In “The Open Boat” Stephen Crane shows that man projects his own fears on nature, while nature remains indifferent. Which lines in the excerpt reflect the theme?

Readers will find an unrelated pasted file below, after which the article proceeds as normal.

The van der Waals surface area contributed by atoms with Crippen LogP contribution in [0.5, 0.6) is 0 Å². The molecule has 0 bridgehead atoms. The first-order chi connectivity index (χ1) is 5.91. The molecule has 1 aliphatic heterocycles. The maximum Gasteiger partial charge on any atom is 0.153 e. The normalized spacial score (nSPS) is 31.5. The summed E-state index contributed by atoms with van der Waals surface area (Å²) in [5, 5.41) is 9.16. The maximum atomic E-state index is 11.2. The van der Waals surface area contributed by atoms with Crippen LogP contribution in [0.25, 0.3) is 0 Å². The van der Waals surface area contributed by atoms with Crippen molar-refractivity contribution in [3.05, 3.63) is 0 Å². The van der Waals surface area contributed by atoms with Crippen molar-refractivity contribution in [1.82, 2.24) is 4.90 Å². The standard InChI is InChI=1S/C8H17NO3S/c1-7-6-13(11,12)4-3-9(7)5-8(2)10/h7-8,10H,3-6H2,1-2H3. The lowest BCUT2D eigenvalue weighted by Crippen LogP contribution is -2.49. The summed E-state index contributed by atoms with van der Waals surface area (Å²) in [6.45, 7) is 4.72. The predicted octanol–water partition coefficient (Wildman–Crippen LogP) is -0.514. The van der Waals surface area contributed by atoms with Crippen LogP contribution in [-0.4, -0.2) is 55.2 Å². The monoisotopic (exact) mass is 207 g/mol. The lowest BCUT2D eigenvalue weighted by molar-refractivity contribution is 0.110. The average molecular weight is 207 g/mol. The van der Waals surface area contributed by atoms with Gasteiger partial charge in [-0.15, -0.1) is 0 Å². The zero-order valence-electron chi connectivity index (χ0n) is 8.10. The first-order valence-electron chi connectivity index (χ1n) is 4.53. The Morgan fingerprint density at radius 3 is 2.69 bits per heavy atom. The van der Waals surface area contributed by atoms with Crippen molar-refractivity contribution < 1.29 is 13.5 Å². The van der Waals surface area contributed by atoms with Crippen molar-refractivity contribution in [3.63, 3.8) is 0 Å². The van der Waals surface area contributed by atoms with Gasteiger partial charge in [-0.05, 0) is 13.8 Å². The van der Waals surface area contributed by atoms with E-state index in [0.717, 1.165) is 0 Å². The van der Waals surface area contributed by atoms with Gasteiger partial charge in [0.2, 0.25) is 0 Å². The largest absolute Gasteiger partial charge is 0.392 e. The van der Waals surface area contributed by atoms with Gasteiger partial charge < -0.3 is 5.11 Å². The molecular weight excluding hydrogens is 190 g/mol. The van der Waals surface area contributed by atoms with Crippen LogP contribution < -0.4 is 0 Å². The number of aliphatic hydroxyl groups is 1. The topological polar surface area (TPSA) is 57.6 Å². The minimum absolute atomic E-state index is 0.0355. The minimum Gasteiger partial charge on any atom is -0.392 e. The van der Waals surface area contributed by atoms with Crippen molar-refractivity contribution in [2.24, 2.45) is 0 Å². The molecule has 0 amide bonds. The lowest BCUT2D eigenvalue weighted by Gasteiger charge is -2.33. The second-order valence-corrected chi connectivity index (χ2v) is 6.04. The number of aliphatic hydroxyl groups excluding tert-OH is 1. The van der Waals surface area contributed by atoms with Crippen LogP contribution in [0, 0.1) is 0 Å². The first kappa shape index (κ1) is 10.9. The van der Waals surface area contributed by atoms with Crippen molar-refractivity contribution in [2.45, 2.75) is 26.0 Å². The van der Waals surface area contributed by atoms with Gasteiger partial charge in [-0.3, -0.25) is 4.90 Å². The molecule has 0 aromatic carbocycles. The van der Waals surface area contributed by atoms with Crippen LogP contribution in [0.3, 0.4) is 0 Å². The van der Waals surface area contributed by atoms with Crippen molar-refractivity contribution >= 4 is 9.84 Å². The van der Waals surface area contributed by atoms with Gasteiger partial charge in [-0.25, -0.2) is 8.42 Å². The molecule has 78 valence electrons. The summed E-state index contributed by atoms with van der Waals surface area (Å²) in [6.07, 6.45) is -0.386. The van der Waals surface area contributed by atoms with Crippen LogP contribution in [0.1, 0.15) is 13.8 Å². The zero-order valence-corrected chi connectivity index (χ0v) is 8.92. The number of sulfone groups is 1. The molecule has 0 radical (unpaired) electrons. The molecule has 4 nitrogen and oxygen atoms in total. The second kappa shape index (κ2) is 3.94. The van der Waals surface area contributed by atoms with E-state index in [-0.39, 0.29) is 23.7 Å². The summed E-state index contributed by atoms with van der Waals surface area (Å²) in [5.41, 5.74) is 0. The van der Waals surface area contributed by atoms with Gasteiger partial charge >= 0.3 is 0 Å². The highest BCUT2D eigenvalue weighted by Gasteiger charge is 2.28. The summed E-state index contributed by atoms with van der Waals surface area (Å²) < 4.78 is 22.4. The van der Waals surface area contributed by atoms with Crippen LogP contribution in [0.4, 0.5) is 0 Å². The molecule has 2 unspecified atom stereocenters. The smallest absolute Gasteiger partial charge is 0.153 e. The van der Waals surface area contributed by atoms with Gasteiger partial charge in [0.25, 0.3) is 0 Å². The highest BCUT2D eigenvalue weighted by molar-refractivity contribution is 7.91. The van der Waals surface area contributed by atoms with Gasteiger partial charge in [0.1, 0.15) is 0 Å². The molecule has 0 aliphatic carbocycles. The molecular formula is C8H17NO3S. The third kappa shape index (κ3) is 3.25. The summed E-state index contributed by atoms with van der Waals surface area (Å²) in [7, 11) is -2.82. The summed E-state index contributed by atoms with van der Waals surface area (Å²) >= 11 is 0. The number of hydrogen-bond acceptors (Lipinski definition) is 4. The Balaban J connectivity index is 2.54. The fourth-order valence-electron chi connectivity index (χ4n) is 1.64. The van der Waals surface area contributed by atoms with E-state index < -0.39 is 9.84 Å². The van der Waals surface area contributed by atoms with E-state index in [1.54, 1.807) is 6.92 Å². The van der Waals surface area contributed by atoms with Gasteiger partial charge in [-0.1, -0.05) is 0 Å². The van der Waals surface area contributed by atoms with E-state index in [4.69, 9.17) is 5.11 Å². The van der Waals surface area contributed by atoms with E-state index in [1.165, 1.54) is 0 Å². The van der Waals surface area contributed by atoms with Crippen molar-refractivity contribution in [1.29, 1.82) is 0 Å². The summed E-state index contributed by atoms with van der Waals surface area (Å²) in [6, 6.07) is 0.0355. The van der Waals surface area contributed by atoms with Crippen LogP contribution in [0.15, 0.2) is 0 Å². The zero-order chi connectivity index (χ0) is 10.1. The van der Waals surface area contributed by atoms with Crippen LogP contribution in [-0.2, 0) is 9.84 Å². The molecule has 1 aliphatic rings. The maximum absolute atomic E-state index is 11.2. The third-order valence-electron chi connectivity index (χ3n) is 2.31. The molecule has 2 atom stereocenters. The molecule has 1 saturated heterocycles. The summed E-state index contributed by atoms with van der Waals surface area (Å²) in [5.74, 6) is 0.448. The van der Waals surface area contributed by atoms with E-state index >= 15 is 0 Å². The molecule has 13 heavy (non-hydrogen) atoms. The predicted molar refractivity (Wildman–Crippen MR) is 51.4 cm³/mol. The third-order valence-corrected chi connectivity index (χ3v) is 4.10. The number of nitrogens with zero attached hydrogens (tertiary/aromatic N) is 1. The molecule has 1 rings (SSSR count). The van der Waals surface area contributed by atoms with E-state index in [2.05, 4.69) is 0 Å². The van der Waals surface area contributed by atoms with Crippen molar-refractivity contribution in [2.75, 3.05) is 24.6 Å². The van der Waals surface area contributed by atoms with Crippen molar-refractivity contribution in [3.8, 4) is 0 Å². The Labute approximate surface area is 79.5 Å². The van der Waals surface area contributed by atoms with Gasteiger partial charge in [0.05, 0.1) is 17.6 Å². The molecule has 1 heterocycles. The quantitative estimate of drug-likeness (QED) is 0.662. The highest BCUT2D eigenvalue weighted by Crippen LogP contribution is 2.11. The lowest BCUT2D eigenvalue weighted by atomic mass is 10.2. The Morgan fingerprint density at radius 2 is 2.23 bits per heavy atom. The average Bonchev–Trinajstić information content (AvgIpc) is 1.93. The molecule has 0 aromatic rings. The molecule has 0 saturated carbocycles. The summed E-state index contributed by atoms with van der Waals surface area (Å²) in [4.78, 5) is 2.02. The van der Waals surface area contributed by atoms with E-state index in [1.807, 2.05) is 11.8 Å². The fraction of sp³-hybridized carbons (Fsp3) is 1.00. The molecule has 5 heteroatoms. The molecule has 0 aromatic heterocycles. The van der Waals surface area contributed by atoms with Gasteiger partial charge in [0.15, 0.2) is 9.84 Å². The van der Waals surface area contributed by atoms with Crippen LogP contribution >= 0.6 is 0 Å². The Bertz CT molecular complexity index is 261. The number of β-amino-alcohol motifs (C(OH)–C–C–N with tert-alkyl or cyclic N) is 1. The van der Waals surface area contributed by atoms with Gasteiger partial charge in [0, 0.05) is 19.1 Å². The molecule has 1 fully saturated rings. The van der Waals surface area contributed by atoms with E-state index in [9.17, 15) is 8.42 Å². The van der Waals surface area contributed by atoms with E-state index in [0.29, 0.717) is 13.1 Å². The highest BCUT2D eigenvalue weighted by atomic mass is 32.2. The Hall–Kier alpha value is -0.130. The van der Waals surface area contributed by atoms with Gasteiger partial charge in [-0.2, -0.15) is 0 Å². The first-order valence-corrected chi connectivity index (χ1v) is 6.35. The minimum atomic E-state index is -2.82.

Canton flannel gulls flew near and far. Sometimes they sat down on the sea, near patches of brown seaweed that rolled on the waves with a movement like carpets on a line in a gale. The birds sat comfortably in groups, and they were envied by some in the dingey, for the wrath of the sea was no more to them than it was to a covey of prairie chickens a thousand miles inland. Often they came very close and stared at the men with black bead-like eyes. At these times they were uncanny and sinister in their unblinking scrutiny, and the men hooted angrily at them, telling them to be gone. One came, and evidently decided to alight on the top of the captain's head. The bird flew parallel to the boat and did not circle, but made short sidelong jumps in the air in chicken-fashion. His black eyes were wistfully fixed upon the captain's head. "Ugly brute," said the oiler to the bird. "You look as if you were made with a jack-knife." The cook and the correspondent swore darkly at the creature. The captain naturally wished to knock it away with the end of the heavy painter; but he did not dare do it, because anything resembling an emphatic gesture would have capsized this freighted boat, and so with his open hand, the captain gently and carefully waved the gull away. After it had been discouraged from the pursuit the captain breathed easier on account of his hair, and others breathed easier because the bird struck their minds at this time as being somehow grewsome and ominous.